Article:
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Why electric arc are blue? Answered

I was wondering why electric arc are usually blue when there is a short.


After searching, it appears that arcs are generally produced in the presence of some kind of gas (although some are created in a partial vacuum, there's still some gas present).  It's my guess that what you see is not the electricity in the arc, but rather the gasses in air that are excited by the electricity.  I'm thinking the strong blue color is by the excitement of oxygen, which combines to create ozone in the presence of an electric arc.

Actually, it'll be a combination of nitrogen, oxygen, and a splash of argon and CO2.

It is because you are using the common (more efficient) blue electricity, that has dominated the last decade.

Older electronics use Red or Orange electricity, slightly less efficient than blue but easier to generate.

There is talk of 'green' electricity - the most efficient of the lot, to be the standard by 2015.


Wow, thats make a lot of sense in terms of green electric power lol

I have designed a device that emits an emerald green electric arc and it is a current that is created through a heavy electromagnetic field that is created through a high frequency oscillating switch that is collapsing the magnetic field during every oscillation, therefore inducing a form of "aether" or radiant energy of some sort. The back emf alone can not create this, but, the field is manipulated by running the oscillatory energy through a cadeucious coil and creating a secondary cancelled magnetic wave that eliminates the normal setting in the magnetic field. For some reason when radiant energy is collected using this circuit, the poles of the magnetism are opposite, as well, instead of releasing heat in the losses of the circuit, there is a cooling effect which basically show a positive particle, or positron is being emitted from the outside of the conductor, which is a silver coated copper single copper core. The high frequency energy emitted from this system travels outside of the conductor and is not detected with an ammeter of a normal kind, however, it is picked up with a clamp on unit because it has no choice to travel between the jaws of it. At any rate, it is extremely cool to see. I will video this and drop a link to my sales site, as well as where the kits will be able to eventually purchased to reproduce and test it's overunity for scientific research and educational purposes.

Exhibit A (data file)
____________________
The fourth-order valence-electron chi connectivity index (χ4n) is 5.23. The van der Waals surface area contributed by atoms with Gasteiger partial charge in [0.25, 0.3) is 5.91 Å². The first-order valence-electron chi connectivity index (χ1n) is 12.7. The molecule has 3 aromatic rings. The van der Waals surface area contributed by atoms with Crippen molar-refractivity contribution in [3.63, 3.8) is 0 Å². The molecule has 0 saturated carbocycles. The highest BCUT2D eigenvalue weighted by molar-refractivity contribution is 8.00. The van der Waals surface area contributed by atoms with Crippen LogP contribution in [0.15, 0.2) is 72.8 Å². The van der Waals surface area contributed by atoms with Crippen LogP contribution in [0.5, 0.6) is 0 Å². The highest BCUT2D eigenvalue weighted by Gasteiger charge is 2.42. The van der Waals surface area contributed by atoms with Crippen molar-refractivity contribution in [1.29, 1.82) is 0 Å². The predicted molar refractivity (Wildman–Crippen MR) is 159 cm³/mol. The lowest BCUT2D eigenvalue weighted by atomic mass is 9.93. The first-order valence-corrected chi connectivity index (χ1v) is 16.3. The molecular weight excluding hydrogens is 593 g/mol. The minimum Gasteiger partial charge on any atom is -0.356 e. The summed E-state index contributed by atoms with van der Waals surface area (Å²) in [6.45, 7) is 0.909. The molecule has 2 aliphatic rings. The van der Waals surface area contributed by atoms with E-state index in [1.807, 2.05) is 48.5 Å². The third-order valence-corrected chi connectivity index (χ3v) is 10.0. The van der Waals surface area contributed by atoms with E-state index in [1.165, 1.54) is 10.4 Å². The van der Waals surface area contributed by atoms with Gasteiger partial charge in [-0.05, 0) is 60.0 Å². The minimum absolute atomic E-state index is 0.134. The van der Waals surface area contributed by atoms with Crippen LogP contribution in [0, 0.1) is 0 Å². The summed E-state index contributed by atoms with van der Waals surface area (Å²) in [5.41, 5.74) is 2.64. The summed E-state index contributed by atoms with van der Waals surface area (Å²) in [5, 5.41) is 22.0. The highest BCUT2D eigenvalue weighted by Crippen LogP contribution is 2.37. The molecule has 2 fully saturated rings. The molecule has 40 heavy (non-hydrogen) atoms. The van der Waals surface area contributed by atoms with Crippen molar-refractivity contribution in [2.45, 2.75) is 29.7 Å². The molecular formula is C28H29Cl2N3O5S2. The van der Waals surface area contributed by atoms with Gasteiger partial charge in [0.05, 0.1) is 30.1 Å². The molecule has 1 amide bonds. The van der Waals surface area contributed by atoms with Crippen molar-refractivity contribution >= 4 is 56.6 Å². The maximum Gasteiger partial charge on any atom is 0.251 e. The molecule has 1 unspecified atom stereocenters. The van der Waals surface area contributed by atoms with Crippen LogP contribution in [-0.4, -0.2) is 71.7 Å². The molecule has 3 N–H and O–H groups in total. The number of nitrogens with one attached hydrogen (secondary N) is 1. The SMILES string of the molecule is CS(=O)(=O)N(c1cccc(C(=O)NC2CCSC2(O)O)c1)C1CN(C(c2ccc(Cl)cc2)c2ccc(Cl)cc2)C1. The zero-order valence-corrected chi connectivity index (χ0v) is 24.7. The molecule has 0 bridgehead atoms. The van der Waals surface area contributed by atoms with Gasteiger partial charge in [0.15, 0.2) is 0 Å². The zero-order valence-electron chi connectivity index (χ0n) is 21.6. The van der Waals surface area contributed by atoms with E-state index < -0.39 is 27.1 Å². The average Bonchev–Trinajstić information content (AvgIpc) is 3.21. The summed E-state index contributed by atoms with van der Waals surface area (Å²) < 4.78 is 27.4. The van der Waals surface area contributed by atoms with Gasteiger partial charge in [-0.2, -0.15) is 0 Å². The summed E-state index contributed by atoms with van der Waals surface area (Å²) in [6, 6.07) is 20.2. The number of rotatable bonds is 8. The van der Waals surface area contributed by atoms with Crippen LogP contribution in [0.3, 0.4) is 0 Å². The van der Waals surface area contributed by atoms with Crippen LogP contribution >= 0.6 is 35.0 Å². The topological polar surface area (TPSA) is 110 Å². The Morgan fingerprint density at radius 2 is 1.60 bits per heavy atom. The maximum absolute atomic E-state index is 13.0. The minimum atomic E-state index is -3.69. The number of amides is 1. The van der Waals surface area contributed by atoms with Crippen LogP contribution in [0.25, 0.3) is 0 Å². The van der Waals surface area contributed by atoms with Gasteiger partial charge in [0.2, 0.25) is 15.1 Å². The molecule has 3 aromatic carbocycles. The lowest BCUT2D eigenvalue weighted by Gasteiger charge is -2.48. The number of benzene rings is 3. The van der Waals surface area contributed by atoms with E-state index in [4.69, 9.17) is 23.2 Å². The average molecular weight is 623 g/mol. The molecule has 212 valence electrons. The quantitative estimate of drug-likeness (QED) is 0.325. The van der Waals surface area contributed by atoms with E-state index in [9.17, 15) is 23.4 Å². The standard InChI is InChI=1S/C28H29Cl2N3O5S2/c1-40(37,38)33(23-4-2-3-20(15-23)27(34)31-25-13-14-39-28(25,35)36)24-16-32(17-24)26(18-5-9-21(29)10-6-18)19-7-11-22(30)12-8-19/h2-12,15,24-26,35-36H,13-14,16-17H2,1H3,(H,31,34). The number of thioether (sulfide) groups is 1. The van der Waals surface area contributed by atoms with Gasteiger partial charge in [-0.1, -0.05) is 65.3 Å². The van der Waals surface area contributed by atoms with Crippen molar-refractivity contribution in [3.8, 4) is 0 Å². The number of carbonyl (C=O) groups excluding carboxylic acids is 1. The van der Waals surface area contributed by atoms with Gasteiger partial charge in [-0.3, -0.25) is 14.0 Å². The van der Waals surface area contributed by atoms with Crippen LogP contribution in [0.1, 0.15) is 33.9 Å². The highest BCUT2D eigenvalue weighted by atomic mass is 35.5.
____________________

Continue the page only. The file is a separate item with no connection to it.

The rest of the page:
Our electronics website is http://advancedelectronic.net cheapest electonics on the net . The video will be posted sometime within the next couple of days off to the right side of the site under links labeled "green arc"

The circuit will be posted at http://mbrcircuit.blogspot.com along with our other circuits, the mbr circuit A-01, and the mbr circuit a-02, the one I speak of above is the A-03 and is not yet posted. Thanks for following these links. Please visit our sponsors and offer some support for to aid with our research and development.

Hahaha, so true. Ive also herd talk of yellow electricity, it's all theory though, so keep your eyes peeled for it in the next 4 decades.

 Some arcs are different colors...

The color range is dependant on the heat of the air being superheated into plasma. Colder is more towards red, and hotter is more towards blue. If you make sparks with a car battery charger's alligator clips, they'll be more reddish orange, but sparks from a spark plug or a piezo "zapper", like from a propane BBQ, will be a brilliant bluish white.

They're also UV. The high energies in the arc produce light up the blue end of the spectrum.


The color has to do with the spectra of the gasses through which the discharge occurs.  Different gasses have different atoms (or even molecules).  Different atoms have different energy levels for their electrons, and it is these energy levels that determine the color(s) of the light emitted by the gas(es). 

Compare the color you're used to seeing, to the various pictures of discharge lamps seen on this page: